Gregory “WIRED” Colyer And His T-33 Ace Makers

Mike Killian interviews Greg "Wired" Colyer who talks about the history of the Lockheed T-33 Shooting Star, how he became to be a pilot, what it's like flying Lockheed's iconic jet and sharing it with people.



By Mike Killian

The jet age was already dawning by the end of WWII. Both the British and Germans brought their first jets online in 1944, but America’s first jet, the Bell P-59 Airacomet, was not up to par with the U.S. Army Air Force (USAAF). So, they canceled their order and called Kelly Johnson.

He and a hand-picked Skunkworks team at Lockheed Martin quickly got to work, and came up with the P-80, coined as the “Shooting Star”. They did the work in absolute secrecy. Only a handful of personnel even knew they were building a jet. It only took 143 days, from pencil sharpening to the prototype XP-80s’ first flight on Jan 8, 1944.

XP-80 prototype Lulu-Belle on the ground.
XP-80 prototype Lulu-Belle on the ground. Image via Wikipedia

Four XP-80s were sent to Europe for WWII but never saw combat. Nevertheless, the jet age had arrived and was here to stay. They were re-designated as the F-80 in 1948 when the USAF came online and changed the “P” for Pursuit to “F” for Fighter. Lockheed built more than 1,700, adding B and C models, along with a reconnaissance model with a camera mounted in a translucent nose panel and additional equipment in the rear cockpit.

A U.S. Air Force Lockheed P-80A-1-LO Shooting Star (s n 44-85004) in flight. This aircraft was later upgraded to an F-80C-11-LO. Image via Wikipedia

However, re-training veteran aviators who learned to fly and fight with old piston-powered aircraft was quite difficult, as was training new pilots for the jet. There wasn’t a trainer version, so Shooting Stars suffered a high loss rate due to a lack of experience with the new tech.

Lockheed again stepped in and spent $1 million of their own money to develop a trainer. It became one of their best investments ever. They lengthened the F-80 by three feet, added a second cockpit with dual controls covered by a distinctive, single-piece, seven-foot-long clamshell canopy, and unveiled America’s first jet trainer prototype, the TF-80.

The new jet first spread its wings on March 22, 1948. The USAF liked it so much that they issued a contract and designated it as an all-new aircraft, the T-33A. The new trainer and production quality were so high that only one out of four (selected at random) were flight-tested before delivery.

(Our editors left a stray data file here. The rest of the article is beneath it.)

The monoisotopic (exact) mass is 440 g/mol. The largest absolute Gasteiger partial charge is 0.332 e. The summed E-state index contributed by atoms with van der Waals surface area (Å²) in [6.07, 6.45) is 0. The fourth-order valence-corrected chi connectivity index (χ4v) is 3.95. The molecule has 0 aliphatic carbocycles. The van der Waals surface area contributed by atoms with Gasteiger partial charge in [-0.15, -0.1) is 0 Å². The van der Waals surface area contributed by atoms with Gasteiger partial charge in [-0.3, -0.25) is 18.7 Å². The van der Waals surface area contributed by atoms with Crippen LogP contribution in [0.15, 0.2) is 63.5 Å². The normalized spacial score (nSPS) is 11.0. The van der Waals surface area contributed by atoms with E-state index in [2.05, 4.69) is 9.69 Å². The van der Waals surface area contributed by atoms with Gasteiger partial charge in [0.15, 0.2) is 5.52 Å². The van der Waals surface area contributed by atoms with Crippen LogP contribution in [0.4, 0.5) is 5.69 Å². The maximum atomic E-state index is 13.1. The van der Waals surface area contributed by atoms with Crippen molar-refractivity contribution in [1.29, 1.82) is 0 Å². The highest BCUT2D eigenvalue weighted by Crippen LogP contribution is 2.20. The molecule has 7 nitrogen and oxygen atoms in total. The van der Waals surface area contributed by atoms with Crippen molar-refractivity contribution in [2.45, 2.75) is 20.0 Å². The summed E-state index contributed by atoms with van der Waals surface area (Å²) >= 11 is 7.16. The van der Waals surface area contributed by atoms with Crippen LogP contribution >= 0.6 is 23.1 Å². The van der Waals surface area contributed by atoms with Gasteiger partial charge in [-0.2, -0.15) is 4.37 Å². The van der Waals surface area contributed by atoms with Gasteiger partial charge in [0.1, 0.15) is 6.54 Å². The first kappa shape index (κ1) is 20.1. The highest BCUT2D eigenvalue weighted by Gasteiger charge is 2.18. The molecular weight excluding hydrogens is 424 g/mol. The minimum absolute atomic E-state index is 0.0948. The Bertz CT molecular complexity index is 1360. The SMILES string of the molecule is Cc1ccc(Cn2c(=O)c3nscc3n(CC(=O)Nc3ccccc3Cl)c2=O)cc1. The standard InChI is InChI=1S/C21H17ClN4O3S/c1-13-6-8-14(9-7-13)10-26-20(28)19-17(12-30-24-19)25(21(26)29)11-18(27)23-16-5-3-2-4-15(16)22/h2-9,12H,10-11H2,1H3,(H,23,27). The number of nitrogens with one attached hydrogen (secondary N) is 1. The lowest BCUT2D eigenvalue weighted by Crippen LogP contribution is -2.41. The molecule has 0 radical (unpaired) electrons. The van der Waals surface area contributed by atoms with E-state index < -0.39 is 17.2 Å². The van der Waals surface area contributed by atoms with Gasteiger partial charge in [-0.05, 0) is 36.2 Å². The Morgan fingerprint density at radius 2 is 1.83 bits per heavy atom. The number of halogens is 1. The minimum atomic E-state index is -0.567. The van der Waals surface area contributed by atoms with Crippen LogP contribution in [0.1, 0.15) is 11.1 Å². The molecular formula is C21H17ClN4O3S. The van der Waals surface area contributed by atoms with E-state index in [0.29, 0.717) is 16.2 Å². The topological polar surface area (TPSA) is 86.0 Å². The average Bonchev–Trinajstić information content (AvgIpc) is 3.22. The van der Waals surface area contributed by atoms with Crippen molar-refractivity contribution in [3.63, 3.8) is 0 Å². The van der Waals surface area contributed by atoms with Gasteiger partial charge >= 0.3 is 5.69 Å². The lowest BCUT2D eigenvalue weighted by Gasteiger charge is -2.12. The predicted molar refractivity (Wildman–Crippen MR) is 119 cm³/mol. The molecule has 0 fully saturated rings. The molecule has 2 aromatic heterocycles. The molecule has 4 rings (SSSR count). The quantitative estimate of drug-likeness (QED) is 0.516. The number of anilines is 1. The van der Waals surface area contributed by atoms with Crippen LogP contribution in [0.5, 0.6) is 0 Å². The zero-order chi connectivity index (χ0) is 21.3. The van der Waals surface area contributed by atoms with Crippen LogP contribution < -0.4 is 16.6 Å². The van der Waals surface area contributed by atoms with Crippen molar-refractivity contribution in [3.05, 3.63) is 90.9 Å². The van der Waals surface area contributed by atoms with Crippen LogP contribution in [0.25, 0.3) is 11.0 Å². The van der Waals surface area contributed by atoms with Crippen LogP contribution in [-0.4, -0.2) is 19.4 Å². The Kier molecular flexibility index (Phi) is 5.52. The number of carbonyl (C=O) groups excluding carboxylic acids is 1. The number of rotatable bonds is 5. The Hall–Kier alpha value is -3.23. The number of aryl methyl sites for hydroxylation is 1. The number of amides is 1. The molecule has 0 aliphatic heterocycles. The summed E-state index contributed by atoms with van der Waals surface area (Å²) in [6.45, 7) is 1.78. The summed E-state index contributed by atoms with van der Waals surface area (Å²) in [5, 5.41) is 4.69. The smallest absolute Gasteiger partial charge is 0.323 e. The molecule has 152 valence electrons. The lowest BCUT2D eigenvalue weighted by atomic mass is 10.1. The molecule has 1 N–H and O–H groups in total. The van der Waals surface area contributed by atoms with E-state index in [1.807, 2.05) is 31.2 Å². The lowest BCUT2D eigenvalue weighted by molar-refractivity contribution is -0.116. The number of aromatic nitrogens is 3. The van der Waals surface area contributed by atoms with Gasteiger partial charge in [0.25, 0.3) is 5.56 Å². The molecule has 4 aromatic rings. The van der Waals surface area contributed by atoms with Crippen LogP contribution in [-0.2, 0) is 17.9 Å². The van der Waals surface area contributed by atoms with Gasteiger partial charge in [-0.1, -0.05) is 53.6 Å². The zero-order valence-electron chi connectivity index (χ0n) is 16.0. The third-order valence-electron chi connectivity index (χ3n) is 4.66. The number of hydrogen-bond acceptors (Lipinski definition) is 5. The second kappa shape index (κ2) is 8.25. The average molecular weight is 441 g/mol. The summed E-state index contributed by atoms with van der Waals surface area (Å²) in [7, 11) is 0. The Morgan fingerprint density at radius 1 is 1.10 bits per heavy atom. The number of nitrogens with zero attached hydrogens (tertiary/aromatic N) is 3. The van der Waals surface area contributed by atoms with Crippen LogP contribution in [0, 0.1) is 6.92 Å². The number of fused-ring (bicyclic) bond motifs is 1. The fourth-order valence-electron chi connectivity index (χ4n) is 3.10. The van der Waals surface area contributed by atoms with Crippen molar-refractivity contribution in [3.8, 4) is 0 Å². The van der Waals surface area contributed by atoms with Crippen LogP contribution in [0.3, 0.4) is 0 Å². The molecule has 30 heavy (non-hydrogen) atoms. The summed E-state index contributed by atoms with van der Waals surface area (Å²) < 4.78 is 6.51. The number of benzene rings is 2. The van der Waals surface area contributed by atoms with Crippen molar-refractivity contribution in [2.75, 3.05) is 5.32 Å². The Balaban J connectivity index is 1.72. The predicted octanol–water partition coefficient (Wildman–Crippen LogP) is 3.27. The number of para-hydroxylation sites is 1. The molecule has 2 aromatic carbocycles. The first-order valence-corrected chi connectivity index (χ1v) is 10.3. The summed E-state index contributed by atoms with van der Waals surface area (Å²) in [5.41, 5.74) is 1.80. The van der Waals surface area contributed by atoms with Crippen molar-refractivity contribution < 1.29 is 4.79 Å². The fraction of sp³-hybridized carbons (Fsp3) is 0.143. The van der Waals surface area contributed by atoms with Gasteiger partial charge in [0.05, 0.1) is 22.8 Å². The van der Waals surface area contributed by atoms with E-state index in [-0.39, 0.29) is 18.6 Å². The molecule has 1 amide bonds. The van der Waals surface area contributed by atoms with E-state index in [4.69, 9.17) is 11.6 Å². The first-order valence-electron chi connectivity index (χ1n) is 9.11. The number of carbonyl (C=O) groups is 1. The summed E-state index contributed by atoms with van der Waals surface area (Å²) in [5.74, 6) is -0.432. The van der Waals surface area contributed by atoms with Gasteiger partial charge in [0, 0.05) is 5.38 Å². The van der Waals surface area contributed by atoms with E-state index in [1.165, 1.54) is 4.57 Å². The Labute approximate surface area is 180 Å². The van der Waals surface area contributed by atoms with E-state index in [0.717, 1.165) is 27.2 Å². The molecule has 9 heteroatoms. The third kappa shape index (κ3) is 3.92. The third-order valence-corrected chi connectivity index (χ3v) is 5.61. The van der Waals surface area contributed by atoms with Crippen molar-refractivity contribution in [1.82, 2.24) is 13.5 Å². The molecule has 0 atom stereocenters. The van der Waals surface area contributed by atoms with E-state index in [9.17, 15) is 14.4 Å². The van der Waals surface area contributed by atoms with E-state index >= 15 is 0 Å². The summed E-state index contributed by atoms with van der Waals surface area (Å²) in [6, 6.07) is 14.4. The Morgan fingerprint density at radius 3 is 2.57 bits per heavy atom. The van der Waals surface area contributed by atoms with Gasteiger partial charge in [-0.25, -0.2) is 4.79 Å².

Operational P-80Bs at Langley AFB. Image via Wikipedia

Lockheed produced 5,691 T-33s from 1948 – 1959, in different variants including a reconnaissance/photo jet, and a ground attack version AT-33A, which came with machine guns and could carry up to 2,000 pounds of firepower for air-to-surface engagement. At least 1,046 more T-33s were built under license by other manufacturers.

The F-80 saw considerable action in the Korean War, winning the first jet-vs-jet dog fights in history, but T-33s also flew combat missions in Korea, mainly as combat orientation flights. Some also flew recon and ground attack sorties. However, the Shooting Stars were already obsolete and being outperformed by Migs, who not only had heavier armament but were faster too.

F-80Cs of the 8th Fighter-Bomber Group in Korea, 1950
F-80Cs of the 8th Fighter-Bomber Group in Korea, 1950. Image via Wikipedia

The end of the Korean War also brought the end of the F-80, unable to compete with other jets. The T-33, however, still had much to offer as a trainer. Between 1953 and 1968, every USAF pilot training in the T-33 which was nicknamed the “T-Bird” and known as the “Ace Maker”. The Navy and Marines also used them through the 1960s, strengthened and modified with arrestor hooks for aircraft carriers.

Allies worldwide used T-33s for decades. And while their days in active military service anywhere are gone, private owners are keeping them alive and well, with some even still supporting USAF and Navy test pilot training, like Gregory Colyer, who owns 3 of them and calls them the Ace Makers.

He and his team at Ace Maker Airshows fly them at air shows across the United States every year. The USAF and Navy even still see a benefit with the T-33, contracting him as an instructor supporting training at Edwards AFB Test Pilot School (TPS) and Paxutent River Navy TPS, as well as supporting Air Test and Evaluation Squadron 23 (VX-23).

“The test pilot students love flying the Shooting Star and are surprised by her performance,” says Colyer. “They come away with a huge grin and love it! Most of them say it’s their favorite plane they’ve ever flown. It’s a great airframe, the students really learn a lot. My first time out there was a freebie “qual ride” for the graduating class, they didn’t have to do a report on it or anything, it was just to go out and fly something different, but all 24 students picked the T-33 as their favorite airplane and said they learned the most from the T-Bird. So they brought me back and now I’m one of the first qual rides that they do at TPS. Over 75 years of the T-33 and still going strong!”

“During my first deployment at Edwards AFB the F-35 Test Squadron had me fly as a target for them to test new updates. The 4th gen fighters they were supposed to fight were having dispatch reliability problems, so they ended up fighting a first-gen fighter.